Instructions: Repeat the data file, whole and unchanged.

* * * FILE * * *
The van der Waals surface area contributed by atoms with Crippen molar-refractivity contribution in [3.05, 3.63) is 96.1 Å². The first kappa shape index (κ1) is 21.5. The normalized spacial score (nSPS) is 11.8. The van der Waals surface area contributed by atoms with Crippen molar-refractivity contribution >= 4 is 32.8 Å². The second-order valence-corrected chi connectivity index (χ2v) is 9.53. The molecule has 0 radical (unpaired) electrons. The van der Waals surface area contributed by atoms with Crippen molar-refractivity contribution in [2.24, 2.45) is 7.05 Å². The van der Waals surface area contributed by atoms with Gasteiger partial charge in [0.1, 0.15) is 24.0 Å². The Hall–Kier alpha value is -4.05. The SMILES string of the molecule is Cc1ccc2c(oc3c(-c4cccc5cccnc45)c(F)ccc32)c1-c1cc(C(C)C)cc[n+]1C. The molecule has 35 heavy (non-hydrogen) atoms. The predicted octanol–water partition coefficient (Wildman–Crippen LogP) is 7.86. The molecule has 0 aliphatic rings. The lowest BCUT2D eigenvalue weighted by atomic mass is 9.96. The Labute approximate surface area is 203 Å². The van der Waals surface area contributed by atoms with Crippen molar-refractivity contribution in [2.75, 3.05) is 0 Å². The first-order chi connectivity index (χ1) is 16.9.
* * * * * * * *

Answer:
The van der Waals surface area contributed by atoms with Crippen molar-refractivity contribution in [3.05, 3.63) is 96.1 Å². The first kappa shape index (κ1) is 21.5. The normalized spacial score (nSPS) is 11.8. The van der Waals surface area contributed by atoms with Crippen molar-refractivity contribution >= 4 is 32.8 Å². The second-order valence-corrected chi connectivity index (χ2v) is 9.53. The molecule has 0 radical (unpaired) electrons. The van der Waals surface area contributed by atoms with Crippen molar-refractivity contribution in [2.24, 2.45) is 7.05 Å². The van der Waals surface area contributed by atoms with Gasteiger partial charge in [0.1, 0.15) is 24.0 Å². The Hall–Kier alpha value is -4.05. The SMILES string of the molecule is Cc1ccc2c(oc3c(-c4cccc5cccnc45)c(F)ccc32)c1-c1cc(C(C)C)cc[n+]1C. The molecule has 35 heavy (non-hydrogen) atoms. The predicted octanol–water partition coefficient (Wildman–Crippen LogP) is 7.86. The molecule has 0 aliphatic rings. The lowest BCUT2D eigenvalue weighted by atomic mass is 9.96. The Labute approximate surface area is 203 Å². The van der Waals surface area contributed by atoms with Crippen molar-refractivity contribution in [2.75, 3.05) is 0 Å². The first-order chi connectivity index (χ1) is 16.9.